You will need four sets of braided wire approximately a foot long, a crimp tool and a DuPont connectors kit. I used these:
- IWISS SN-28B Crimping Tool
- HALJIA 310 Pcs 2.54mm Dupont Female/Male Wire Jumper Pin Header Connector Assortment
The video demonstrates the crimping process.
Step 4: Assembling the LED Arm
Once you have built the wiring harness, feed the wires through the LED arm and push the DuPont connector into the slot. It is a tight fit. You may want to dab some glue onto the connector so it won't come loose in the future, but if you do so, use just a little and apply it to the the solid side of the connector and be careful not to let the glue get into the sockets.
Once the LED arm is assembled, you can feed it through the hole in the middle of the central core. The video demonstrates the process and shows me testing with various LED modules.
Printing tips for the LED arm:
The LED arm should be set on its side when printing. All surfaces are sloped such that supports should not be necessary.
Step 5: Assembling the LED Modules
The LED modules are made up of the following components:
- A 3W LED "Star"
- A bottle cap (as a heatsink)
- A four-position DuPont connector with male pins
- Short lengths of insulated, braided wire
- Regular two-part epoxy for attaching the DuPont connector to the back of the bottle cap (I used JB Weld)
- Two-Part Thermal Epoxy to attach the LED to the bottle cap (I used Arctic Alumina Thermal Adhesive)
You will want to use a soldering iron to attach short lengths of wire to the positive and negative pads of your LED star. If you have a single color LED, you could should double up on the wires, two for the positive and two for the negative. This allows you to run current through both wires in parallel and use up all the available wires in the LED arm. For an RGB LED, you will use one wire to interconnect all the anode (-) pads and the remaining three wires to connect to each of the cathode (+) pads.
I use bottle caps for the LED heat sink. I purchased these at my local brewing company, although you could attempt to reuse one from a beer bottle if it was totally unbent.
Unless you purchase "bare" bottle caps, you may need to use a hot air gun to soften and remove the rubber liner. Make sure you have a clean and perfectly flat surface of bare metal to attach your LED. Then, use thermal epoxy to attach the LED to the bottle caps, secure it with clips, and let it set overnight.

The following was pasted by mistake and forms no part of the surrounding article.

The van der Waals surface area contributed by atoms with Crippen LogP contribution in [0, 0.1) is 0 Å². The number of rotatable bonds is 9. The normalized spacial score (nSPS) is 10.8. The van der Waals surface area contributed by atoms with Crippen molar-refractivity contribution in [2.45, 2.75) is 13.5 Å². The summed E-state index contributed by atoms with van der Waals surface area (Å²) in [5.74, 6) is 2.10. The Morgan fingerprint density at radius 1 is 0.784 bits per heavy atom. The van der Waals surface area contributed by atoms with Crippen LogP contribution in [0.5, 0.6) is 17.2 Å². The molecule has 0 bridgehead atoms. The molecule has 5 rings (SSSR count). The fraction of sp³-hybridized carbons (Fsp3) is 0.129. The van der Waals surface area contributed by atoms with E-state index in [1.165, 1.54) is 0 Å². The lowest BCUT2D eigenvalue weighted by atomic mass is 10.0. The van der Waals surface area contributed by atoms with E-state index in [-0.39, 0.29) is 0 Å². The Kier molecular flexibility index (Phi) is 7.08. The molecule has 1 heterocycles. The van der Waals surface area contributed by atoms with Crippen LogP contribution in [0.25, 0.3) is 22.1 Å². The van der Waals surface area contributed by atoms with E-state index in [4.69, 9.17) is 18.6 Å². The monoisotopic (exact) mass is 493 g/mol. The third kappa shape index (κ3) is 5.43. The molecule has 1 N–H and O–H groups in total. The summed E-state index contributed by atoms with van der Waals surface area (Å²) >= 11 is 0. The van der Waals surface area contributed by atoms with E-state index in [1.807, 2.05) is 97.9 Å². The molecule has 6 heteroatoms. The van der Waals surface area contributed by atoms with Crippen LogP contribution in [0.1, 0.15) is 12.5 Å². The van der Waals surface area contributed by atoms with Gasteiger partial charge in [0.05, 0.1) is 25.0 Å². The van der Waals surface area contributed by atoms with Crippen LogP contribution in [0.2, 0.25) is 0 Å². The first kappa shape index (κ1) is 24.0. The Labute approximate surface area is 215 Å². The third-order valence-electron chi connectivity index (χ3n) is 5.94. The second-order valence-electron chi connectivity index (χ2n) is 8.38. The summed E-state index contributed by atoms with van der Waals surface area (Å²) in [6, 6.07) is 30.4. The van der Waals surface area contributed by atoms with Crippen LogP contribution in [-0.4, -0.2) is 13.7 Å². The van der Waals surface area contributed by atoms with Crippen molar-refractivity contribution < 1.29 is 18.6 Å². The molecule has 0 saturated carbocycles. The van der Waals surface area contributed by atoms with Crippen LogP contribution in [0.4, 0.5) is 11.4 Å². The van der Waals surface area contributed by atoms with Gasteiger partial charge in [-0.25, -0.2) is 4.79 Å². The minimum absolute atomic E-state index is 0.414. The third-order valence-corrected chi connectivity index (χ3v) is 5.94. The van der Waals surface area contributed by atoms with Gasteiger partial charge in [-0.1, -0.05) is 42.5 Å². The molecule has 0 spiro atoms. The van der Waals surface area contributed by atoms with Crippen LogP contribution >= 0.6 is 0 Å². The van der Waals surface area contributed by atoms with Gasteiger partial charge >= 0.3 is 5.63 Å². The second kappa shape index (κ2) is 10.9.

Step 6: Assembling the LED Modules
The next day, you will want to crimp on male DuPont connectors onto each of the four wires and push them into a four-connector housing. Then, mix up some of the regular two-part epoxy (not the thermal epoxy you used earlier) and attach the connector to the rear of the bottle cap. Once again, clip and allow to set overnight.
The figure shows a single color and a three-color RGB LED module after assembly.
Step 7: Wire Up the Motor
I used an 4W 120V AC TYD-50 type synchronous motor for the base. These motors are used in microwave turntables and can be found quite easily online. They are inexpensive, they run very quietly and are available in a range of different RPMs. I chose a slow 5-6 RPM unit to give my lamp a slow, steady turning action. The gearing in the lamp cuts this down by half, so my lamp turns at a soothing 2.5 to 3 RPMs.
I soldered on a cord salvaged from an appliance and insulated it with two layers of heat-shrink tubing. If you are not comfortable with line voltages in your lamp, you can also find 12V AC TYD-50 synchronous motors. You would then combine it with a wall wart transformer delivering a more maker-friendly 12V AC.
Step 8: Assemble the Base Plate
The motor can be screwed onto the base plate using M3 bolts.
My motor had a shaft with an outer diameter of 7mm. So I designed an plastic piece to allow it to mate with a 3D printed square profile axle. This is attached with a M3 bolt and nut.
This plastic piece has a wide tapered mouth and the axle is meant to slide freely in and out with little resistance. You need this later in the assembly as it will need to drop into place from above.
To keep the motor from overheating, stick some rubber feet on the bottom of the base plate. This will keep it away from the table and help with airflow.
All parts are designed to be printed without supports.
Step 9: Assemble the Lamp Body